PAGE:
Interior design trends come and go, and some are best left to the annals of history. Think back to the bright garish shagpile carpets of the 1970s. Drop anything on the floor and you could be on your hands and knees, lost for days trying to locate it.
How about those avocado green bathroom suites and fluffy toilet seats? Think back to the 80’s and most of us had bold black, red and white geometric wallpaper that was, looking back, nothing less than a visual migraine.
Poor trend examples aside, there are some great interior trends that have stood the test of time and newer trends that cleverly marry the old with the new delivering a cohesive, modern interior look.
Here we explore 3 such current trends that we think will stand the test of time.
Although Cottagecore has been around for a good few years, if you’re not glued to TikTok or Instagram however, this isn’t a trend you might be familiar with, so let’s get into it.
At its core (pardon the pun) this trend centres around all that’s olde-worlde-twee. Think grannies house or that adorable country cottage on Air B&B that looks like it’s from another era, complete with Wisteria outside and plenty of chintz inside.
Cottagecore means donning some rose-tinted glasses and embracing all that’s cosy and comfortable whilst injecting a bit of modernity and knowing irony to pull a cohesive look together. Pulling off this kind of look might be trickier than you think though as there’s so much more to making it work than just raiding antique and vintage shops.
To pull the look off well, consider incorporating vintage finds, whimsical accessories, antique furniture and of course, you’ll need to embrace florals. Choose soft, light florals to soften the look, or really go for it and bring the look up to date with bright and bold clashing floral upholstery and soft furnishings.
With the arrival of Ikea back in the 90s, homeowners in the UK were introduced en masse to Scandi style. A laid-back design aesthetic with straight lines, neutral colours and little in the way of bold patterns.
The best way to describe Japandi then, is an elegant mix of Scandinavian and Japanese style, design aesthetics with many similarities, namely, simplicity.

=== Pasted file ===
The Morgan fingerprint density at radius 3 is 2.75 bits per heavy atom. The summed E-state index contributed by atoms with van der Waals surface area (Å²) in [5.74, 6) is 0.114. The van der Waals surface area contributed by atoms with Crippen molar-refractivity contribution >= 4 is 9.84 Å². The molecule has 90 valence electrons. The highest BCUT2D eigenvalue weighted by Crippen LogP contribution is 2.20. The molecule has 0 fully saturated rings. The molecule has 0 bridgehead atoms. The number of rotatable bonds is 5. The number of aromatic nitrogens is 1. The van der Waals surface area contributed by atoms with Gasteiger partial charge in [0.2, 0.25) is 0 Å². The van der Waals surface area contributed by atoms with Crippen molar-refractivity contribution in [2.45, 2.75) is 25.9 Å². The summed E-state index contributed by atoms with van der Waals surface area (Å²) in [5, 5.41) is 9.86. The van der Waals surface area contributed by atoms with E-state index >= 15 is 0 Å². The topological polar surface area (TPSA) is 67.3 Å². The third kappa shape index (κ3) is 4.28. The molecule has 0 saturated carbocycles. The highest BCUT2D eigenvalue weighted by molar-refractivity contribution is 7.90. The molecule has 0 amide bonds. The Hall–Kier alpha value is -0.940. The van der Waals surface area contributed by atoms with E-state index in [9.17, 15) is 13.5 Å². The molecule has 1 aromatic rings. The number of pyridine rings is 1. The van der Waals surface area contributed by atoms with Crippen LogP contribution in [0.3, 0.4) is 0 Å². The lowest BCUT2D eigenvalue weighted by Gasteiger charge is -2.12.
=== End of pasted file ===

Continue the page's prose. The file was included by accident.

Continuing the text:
Key rules to take on board with this trend are natural and neutral. In terms of colour palette, you might want to rest on something earthy, whilst accenting or adding interest by taking your cue from the very light pastels found in nature. Think pastel pink sunsets, powder blue skies and the multitude of greys and beiges found in pebbles on the beach.
Keep your furniture simple and don’t be afraid to introduce some design classics into the look mixed with newer minimal pieces. Give a calm indoor space a little more interest and personality by introducing texture by way of soft furnishings, lighting and don’t forget plenty of house plants.
Whilst Japandi is all about creating spacious-feeling neutral, simple interiors, maximalism is the polar opposite and means packing your space with colour, vibrancy and interest.
Don’t be into believing that maximalism means clutter though. Whilst some might think a fuller and more lively interior style equates to clutter, done well, maximalist style doesn’t need to feel overwhelming, cluttered and chaotic.
Maximalist interiors can be tough to get right and at their heart, lies a strong, unapologetic aesthetic that’s creative and bold. From bright colours, big patterns and busy prints to mixing different furniture styles and making a space highly decorative, an elaborate chandelier might be mixed with a classic Danish mid-century chair, updated with boldly coloured upholstery, beside a gallery wall adorned with a plethora of mis matched picture frames.
You can find some tips & inspiration for creating a cohesive maximalist look here.
Whatever you personally like, pulling off a maximalist interior can be great fun and a wonderful way to unleash your creativity in making a space a true reflection of your vibe.
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